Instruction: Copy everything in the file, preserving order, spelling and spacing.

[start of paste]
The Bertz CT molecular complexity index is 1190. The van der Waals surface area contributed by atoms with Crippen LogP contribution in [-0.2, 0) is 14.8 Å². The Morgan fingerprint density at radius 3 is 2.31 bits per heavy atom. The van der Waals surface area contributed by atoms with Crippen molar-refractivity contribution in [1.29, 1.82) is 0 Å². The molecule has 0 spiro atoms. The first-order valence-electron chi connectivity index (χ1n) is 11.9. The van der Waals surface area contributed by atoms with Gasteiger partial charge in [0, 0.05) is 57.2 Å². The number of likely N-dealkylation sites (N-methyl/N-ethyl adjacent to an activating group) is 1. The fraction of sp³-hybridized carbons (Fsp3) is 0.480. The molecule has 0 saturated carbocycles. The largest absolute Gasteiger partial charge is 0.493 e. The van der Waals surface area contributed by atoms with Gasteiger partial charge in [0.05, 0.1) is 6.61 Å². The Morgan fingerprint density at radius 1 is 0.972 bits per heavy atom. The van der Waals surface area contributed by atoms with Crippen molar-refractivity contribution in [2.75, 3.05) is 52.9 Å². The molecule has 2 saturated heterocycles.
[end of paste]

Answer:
The Bertz CT molecular complexity index is 1190. The van der Waals surface area contributed by atoms with Crippen LogP contribution in [-0.2, 0) is 14.8 Å². The Morgan fingerprint density at radius 3 is 2.31 bits per heavy atom. The van der Waals surface area contributed by atoms with Crippen molar-refractivity contribution in [1.29, 1.82) is 0 Å². The molecule has 0 spiro atoms. The first-order valence-electron chi connectivity index (χ1n) is 11.9. The van der Waals surface area contributed by atoms with Gasteiger partial charge in [0, 0.05) is 57.2 Å². The number of likely N-dealkylation sites (N-methyl/N-ethyl adjacent to an activating group) is 1. The fraction of sp³-hybridized carbons (Fsp3) is 0.480. The molecule has 0 saturated carbocycles. The largest absolute Gasteiger partial charge is 0.493 e. The van der Waals surface area contributed by atoms with Gasteiger partial charge in [0.05, 0.1) is 6.61 Å². The Morgan fingerprint density at radius 1 is 0.972 bits per heavy atom. The van der Waals surface area contributed by atoms with Crippen molar-refractivity contribution in [2.75, 3.05) is 52.9 Å². The molecule has 2 saturated heterocycles.